Short-term employee loyalty
    Tight deadlines
    Insufficient bandwidth to the reporting managers
    Lack of coaching facilities
  • Criticalities
    Good organization of initiatives
    Support of employees
    Transparency
    Effective communication
    Handling of expectations
    Employees must have a degree of self-knowledge and self-introspection.
    Four Cs for success of Career Development Programs:
    Consistency
    Commitment
    Compliance
    Credibility
  • Impact Measurement
    Productivity indicator
    Engagement surveys
    Attrition rate
  • Recent Developments
  • Personal Career Management
    Career development (CD) is now the primary responsibility of individuals in organizations.
    A recent survey of Human Resource Development Directors indicates that they consider CD to be their least important function.
    These correlate with recent trends of disappearing corporate career paths and job security.
  • Personal Career Management
    Individuals should take charge of their own career development because:
    Increasing rate of change of our organizations
    Increasing rate of change in the knowledge and skills required
    Career ladders are rapidly shrinking as reorganizations flatten structures
    Involvement in one's own development fosters greater commitment to the process
  • Individual Development Plans (IDP)
    Drafted by employee in consultation with the Training Mgr.
    Occurs annually.
    Is focused on personal development and career growth
    Is kept separate from other HR management functions
    Can include formal training programs
    • Steps to IDP:
    • Assessment
    • Goals
    • Learning purpose
    • Learning objectives
  • For each objective, identify:
    Target date
    Learning strategies
    Learning resources
    Outcomes and products
    Evaluation plan
    Initial feedback and revision
    Summary of results
    Next steps
    IDPs
  • Self Career Development
  • Case Studies
  • US Vs Japanese companies
    Americans often switch jobs from company to company but tend to stay within the same specialty
    On an average, worked in 2 functions
    Often hired from other companies
    Plus: specialties
    Minus: goals don’t always match organization’s, high attrition
    In Japan, people often switch specialties while inside a single organization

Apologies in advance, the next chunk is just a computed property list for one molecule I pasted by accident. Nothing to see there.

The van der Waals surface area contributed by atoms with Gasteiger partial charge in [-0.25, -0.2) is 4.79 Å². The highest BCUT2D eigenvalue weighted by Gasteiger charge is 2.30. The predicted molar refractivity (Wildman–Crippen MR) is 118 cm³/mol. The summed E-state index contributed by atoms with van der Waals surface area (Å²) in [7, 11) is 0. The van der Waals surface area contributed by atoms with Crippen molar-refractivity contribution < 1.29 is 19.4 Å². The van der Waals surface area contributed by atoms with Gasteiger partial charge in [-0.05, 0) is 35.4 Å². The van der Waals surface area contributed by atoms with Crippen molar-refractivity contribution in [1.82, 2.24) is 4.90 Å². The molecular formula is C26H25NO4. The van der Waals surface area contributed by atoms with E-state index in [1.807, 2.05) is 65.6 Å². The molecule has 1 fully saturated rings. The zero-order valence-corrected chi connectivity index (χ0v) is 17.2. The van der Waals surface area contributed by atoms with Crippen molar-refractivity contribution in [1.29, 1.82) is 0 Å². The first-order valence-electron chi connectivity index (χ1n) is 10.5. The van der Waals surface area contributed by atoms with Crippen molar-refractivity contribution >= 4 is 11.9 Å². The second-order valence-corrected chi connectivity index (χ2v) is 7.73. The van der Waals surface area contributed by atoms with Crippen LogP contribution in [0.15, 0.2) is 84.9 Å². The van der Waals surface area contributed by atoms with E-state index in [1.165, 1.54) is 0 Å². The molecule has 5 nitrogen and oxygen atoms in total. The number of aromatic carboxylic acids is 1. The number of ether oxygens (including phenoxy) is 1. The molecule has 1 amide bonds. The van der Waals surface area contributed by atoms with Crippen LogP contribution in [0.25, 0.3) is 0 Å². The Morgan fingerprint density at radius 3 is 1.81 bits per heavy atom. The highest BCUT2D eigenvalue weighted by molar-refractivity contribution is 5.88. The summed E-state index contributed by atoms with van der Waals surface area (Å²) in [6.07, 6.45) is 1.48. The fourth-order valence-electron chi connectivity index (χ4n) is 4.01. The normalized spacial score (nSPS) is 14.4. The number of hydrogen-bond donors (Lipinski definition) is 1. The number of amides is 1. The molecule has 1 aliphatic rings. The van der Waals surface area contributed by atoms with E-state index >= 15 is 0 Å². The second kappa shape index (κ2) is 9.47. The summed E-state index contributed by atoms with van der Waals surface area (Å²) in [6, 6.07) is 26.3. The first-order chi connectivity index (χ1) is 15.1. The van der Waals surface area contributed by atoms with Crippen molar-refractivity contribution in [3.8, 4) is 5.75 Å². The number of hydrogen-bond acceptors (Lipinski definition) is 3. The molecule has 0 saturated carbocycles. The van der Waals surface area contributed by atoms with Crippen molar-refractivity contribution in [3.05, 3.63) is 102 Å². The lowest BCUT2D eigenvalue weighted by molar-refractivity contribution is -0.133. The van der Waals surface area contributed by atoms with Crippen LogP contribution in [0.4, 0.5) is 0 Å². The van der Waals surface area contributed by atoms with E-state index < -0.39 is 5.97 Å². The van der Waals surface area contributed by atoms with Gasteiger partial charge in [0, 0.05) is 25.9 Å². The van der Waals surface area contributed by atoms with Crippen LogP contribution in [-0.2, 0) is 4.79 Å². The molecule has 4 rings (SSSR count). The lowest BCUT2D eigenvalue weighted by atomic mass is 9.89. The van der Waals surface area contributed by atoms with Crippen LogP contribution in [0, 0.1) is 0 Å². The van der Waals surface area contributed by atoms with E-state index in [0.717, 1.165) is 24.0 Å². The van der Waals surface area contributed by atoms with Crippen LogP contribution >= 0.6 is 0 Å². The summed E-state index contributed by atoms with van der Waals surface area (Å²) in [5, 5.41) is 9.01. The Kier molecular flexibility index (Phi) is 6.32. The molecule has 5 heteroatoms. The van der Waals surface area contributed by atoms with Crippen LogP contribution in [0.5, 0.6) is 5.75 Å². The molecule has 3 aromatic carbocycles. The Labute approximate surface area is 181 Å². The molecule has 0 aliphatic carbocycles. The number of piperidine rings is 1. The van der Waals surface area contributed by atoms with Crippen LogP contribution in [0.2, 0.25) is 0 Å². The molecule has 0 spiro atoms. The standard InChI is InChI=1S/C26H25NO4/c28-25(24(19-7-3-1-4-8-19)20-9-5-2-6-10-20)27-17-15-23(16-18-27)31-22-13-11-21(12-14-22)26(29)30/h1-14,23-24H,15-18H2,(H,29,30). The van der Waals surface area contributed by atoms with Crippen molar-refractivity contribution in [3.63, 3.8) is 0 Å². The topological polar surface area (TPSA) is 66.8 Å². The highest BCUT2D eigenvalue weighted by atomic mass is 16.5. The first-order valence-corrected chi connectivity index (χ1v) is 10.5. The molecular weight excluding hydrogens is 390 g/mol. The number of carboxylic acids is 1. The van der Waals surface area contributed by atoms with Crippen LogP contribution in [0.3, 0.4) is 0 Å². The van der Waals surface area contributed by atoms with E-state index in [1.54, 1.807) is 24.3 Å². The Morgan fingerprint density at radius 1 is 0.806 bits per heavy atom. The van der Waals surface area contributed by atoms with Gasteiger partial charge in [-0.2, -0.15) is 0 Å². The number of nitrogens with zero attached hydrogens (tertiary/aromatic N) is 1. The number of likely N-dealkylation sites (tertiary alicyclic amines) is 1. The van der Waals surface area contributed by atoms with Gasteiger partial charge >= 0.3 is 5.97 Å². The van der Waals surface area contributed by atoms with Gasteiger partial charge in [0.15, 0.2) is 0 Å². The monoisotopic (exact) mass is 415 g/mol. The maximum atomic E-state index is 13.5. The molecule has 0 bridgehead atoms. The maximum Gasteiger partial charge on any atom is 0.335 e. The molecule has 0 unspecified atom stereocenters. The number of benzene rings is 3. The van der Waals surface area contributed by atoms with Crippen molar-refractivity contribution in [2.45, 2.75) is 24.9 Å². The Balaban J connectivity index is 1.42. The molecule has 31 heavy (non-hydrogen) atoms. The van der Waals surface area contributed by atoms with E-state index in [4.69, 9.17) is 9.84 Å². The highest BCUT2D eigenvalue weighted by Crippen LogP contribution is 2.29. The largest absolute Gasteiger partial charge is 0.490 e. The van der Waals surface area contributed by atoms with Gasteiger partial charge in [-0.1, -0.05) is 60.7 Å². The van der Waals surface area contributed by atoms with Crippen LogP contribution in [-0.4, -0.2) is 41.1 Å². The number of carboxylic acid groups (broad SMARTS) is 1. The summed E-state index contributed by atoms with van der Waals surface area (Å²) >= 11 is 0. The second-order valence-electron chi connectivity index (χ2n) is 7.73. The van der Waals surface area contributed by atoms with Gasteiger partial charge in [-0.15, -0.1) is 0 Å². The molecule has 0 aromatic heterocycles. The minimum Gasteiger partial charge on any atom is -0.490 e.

Lifelong job rotations
    Plus: good at coordination jobs, ‘lifetime employment’
    Minus: Less specialties, training is firm specific
  • Special features of some new Career Development Programs
    Scotts Co.
    Needs and desires mapped by one-to-one interaction of employees with the CIO
    Analyzed how much flexibility HR was going to allow when setting up the new career development program.
    Managerial career path split into three:
    Traditional management,
    Heavy technical competency with light management
    Architecture with no management responsibilities
    The paths carry similar compensation plans but allow each person to do what he does best.
  • Special features of some new Career Development Programs
    Smurfit-Stone
    In January 2002, there were few titles for staff other than "systems analyst“
    The program defined paths for progression along four distinct disciplines: (1) applications, (2) infrastructure, (3) business operations and (4) management.
    It integrates job titles with salaries, skill requirements, merit increases and annual review process
    The company now has a much clearer view into the skills of the organization, and people truly understand their growth potential.
  • Survey Research Findings
  • Research Objectives
    To study:
    The importance of Career Development as a strategic tool for HR Management.
    The impact of Career Development Programs on employee retention, job satisfaction, and employees’ career expectations.
    The effectiveness of the career development programs in the Indian companies, as perceived by employees.
  • Research Methodology
    Sample
  • What was the major reason for your change in job?
  • If presentcompanyprovides ample careeropportunities, will the employees continue workingthere for their ‘entirecareer’?
  • What is the most important factor in ‘job satisfaction’?
  • What is the most important of your career goals?
  • Is yourcompanyinterested in yourcareerdevelopment?
  • Conclusions
  • Conclusions
    Lack of Career Growth is the single most important factor because of which employees leave their jobs.
    The survey shows that employees wouldn’t mind sticking to the present company for their entire career if enough career opportunities are provided in-house.
    Career growth is also the major reason of job satisfaction in employees.
    The employee awareness about the career development programs in their companies is not adequate. Either companies still don’t have proper career development programs in place, or there is a lack of effective communication for the same.
    They either think that the company is not interested in their career development, or are not sure if the company is interested.
  • References
    Reylito A.H. Elbo., IN THE WORKPLACE, BusinessWorld. Manila: Feb 22, 2008. pg. 1
    Edwin B. Flippo, Personnel Management, 6th edition, McGraw Hill
    Sudipta Dev, ‘Career development impacts employee performance’, Express Computer, Aug 7, 2006 (www.expresscomputeronline.com)
    Martha Heller, 'Six Tips for Effective Career Development Programs', June 15, 2004 (www.cio.com)
    Career Development eModel, University of Waterloo, (www.cdm.uwaterloo.ca)
    Robert H. Rouda & Mitchell E. Kusy, Jr., CAREER DEVELOPMENT - personal career management and planning, University of St. Thomas
  • Thank You!